What you need to know about the coronavirus right now
Amazon starts testing UK staff for coronavirus variants
Amazon is testing its front-line staff in Britain for coronavirus variants and feeding the data to public health officials, including in hotspots where a strain first found in India is spreading fast.
Amazon's testing is available to around 30,000 front-line staff in Britain, working in warehouses and logistics. The British lab has already processed more than 900,000 tests since it opened in September, including from its sites in Europe.
U.S. global vaccine distribution plan could be announced Thursday - Blinken
U.S. Secretary of State Antony Blinken said on Wednesday that President Joe Biden could announce as early as Thursday details of Washington's plan for distributing 80 million doses of coronavirus vaccine globally.
Blinken reiterated that the U.S. distribution plan would be coordinated with the COVAX vaccine-sharing facility and based on need "without any political strings attached."
Summit secures $2.4 bln for Covid shots for poor countries
Countries and private donors pledged nearly $2.4 billion on Wednesday to the COVAX vaccine-sharing plan during a video summit hosted by Japan and the GAVI Vaccine Alliance, which leads the COVAX facility alongside the World Health Organization, intended to make Covid-19 shots more available to people in poorer nations.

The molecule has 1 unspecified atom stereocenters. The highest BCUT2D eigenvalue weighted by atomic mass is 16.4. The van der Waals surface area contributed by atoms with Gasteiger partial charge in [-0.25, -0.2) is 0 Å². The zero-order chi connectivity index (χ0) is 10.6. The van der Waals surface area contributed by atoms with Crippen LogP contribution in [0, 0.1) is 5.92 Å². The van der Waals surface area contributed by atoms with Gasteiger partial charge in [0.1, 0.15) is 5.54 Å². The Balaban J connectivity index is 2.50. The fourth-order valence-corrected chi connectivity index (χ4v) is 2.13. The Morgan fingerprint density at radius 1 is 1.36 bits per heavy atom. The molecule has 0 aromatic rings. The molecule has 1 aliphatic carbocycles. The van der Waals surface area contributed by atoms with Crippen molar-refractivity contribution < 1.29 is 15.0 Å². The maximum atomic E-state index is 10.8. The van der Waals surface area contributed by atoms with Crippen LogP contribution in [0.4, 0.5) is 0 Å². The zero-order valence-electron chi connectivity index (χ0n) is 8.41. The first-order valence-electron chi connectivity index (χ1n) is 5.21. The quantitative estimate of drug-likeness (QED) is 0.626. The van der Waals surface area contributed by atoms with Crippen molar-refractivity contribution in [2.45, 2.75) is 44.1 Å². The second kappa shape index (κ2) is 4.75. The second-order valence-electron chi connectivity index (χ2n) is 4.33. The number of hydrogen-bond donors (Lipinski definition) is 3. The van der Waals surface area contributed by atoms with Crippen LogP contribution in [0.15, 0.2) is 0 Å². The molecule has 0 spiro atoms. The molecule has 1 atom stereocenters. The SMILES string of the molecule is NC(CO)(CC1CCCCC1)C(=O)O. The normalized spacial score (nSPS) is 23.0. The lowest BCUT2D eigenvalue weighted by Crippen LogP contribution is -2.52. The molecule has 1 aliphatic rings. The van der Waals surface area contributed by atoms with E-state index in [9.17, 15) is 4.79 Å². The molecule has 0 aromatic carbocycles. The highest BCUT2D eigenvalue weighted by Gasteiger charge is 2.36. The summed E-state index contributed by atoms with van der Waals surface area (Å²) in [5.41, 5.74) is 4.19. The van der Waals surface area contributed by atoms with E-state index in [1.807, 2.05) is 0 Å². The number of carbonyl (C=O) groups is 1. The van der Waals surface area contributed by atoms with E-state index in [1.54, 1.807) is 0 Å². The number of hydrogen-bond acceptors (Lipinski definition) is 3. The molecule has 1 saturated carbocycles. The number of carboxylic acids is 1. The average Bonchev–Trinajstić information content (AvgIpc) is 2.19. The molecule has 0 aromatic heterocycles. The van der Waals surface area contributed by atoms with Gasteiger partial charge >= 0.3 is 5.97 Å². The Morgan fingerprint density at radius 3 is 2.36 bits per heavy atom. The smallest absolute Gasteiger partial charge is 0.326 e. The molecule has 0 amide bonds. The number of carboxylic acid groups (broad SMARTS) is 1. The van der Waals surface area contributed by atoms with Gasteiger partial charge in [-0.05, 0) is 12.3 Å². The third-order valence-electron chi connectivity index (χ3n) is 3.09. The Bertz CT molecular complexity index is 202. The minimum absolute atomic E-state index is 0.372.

The funds will allow COVAX to secure 1.8 billion fully subsidised doses for delivery to lower-income countries in 2021 and early 2022, enough to protect 30% of adults there, GAVI said in a statement.
In some long Covid cases, air gets trapped in lungs
Some Covid-19 survivors with persistent breathing symptoms have a condition called "air trapping," in which inhaled air gets stuck in the small airways of the lung and cannot be exhaled.
Researchers studied 100 Covid-19 survivors who were still having respiratory problems, like coughs and shortness of breath, an average of more than two months after their diagnosis. The air trapping was largely confined to patients' narrowest airway passages, according to a report posted on Saturday on medRxiv ahead of peer review.
Brazilians bang pots in protest as another 2,500 die
Pot-banging protests erupted across several cities in Brazil on Wednesday evening as President Jair Bolsonaro addressed the nation, just days after protesters took to the streets across the country over his handling of the coronavirus pandemic, which has so far killed almost half-a-million people here.
On Wednesday alone, almost 100,000 Brazilians came down with the coronavirus and 2,507 died, according to government data. On Saturday, thousands participated in protests in at least 16 cities across the country, which were organized by leftist political parties, unions and student associations.